So improve the UI and UX. Overlay the block explorer websites interface on top of the node program. Go further. Let users see how many nodes they’re transmitting data to, how many blocks they’ve helped validate so far, any temporary chain splits. More simple. More interactive. And yet effortlessly. I’m sure there will be lots of ideas for creating a fun blockchain-based user interface and user experience.
And UI and UX are not only important for further decentralization. They can change the very way people get into bitcoin.
As an illustration, here is what I imagine the typical journey of someone getting into Bitcoin:
Hears about cryptocurrencies as a way to make fiat → gets into altcoins → gets into bitcoin → gets interested in bitcoin → goes down the rabbit hole → believes in bitcoin → sets up a validating node.
This way is only one among many others. But here’s my point: Most of the time, setting up a node is pretty much late.
Here’s how an improved and intuitive node user interface and user experience could change that path:
Hears about cryptocurrencies as a way to create fiat → decides to install a bitcoin validator node to get a taste of crypto’s value proposition → learns by interacting with the blockchain → maybe even s have fun → care about bitcoin → believe in bitcoin → tell more people to install a validating node → spread the word; process loops.
A validating node is an open invitation from Bitcoin to new people, which requires no risk taking. UI and UX improvements will market it as such. They will propagate learning by interacting with the Bitcoin network. Education will come straight from the blockchain. Videos and articles, after all, can’t do much!
Here are some other user interface and user experience benefits:
- It attracts non-technical people to Bitcoin. Yes, Bitcoin is the most decentralized cryptocurrency on the planet. But the people who manage validator nodes are still a limited set, drawn largely from the technology and finance communities. Let’s also bring people from other communities. An immediate thought is that NFT designers move on to work on Bitcoin’s UI and UX.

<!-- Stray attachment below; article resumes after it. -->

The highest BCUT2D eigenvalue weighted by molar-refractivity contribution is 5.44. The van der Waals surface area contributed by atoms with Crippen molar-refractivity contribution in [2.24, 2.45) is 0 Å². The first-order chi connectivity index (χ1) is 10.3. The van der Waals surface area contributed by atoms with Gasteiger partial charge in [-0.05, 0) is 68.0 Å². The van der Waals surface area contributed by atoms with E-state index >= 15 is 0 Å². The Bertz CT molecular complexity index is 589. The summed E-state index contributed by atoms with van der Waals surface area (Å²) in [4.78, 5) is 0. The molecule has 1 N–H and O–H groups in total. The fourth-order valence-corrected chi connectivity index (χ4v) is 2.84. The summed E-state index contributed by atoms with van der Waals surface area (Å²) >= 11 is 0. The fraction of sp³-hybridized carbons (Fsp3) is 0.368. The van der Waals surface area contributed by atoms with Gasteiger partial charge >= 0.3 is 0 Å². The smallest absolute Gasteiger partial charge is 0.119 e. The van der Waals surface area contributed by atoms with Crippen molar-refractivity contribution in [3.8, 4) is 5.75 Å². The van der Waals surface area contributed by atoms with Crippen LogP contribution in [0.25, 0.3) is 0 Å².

- They reduce the inherent risks of centralized block mining websites.
- This would introduce Bitcoin, the payment system. You can argue about Bitcoin the currency, but Bitcoin the payment system is incredibly hard to refute, even through the prism of mainstream economics.
At this point, it should be mentioned that increased decentralization could also lead to some disadvantages. Typical problems of democracy. Decentralization among technocrats also has its advantages. But that’s another debate.
In the end, we need to talk about it more! Much of the world still deeply understands Bitcoin. The fact that the “Bitcoin is bad for the climate” argument is so successful is painful proof. And even we Bitcoiners, all at vastly different depths of the rabbit hole, can benefit from easier blockchain interactions.
So talk about it in your Telegrams, Discords and of course, on Twitter. Is it doable? Does that make sense? Is it a waste of time? Is he actively working there?
Let’s go back to the story from the beginning of this piece:
Your little girl is playing with her laptop and she’s screaming “Wow!” and “Oh!” You walk in and see a new block added to a chain of blocks that precedes it, in real time. You see one chain become two, until the chain above gets longer and longer and the chain below disappears in flames. Your daughter applauds.
Now, folks, that’s a vision worth pursuing.
This is a guest post from Ram. The opinions expressed are entirely their own and do not necessarily reflect those of BTC Inc or Bitcoin Magazine.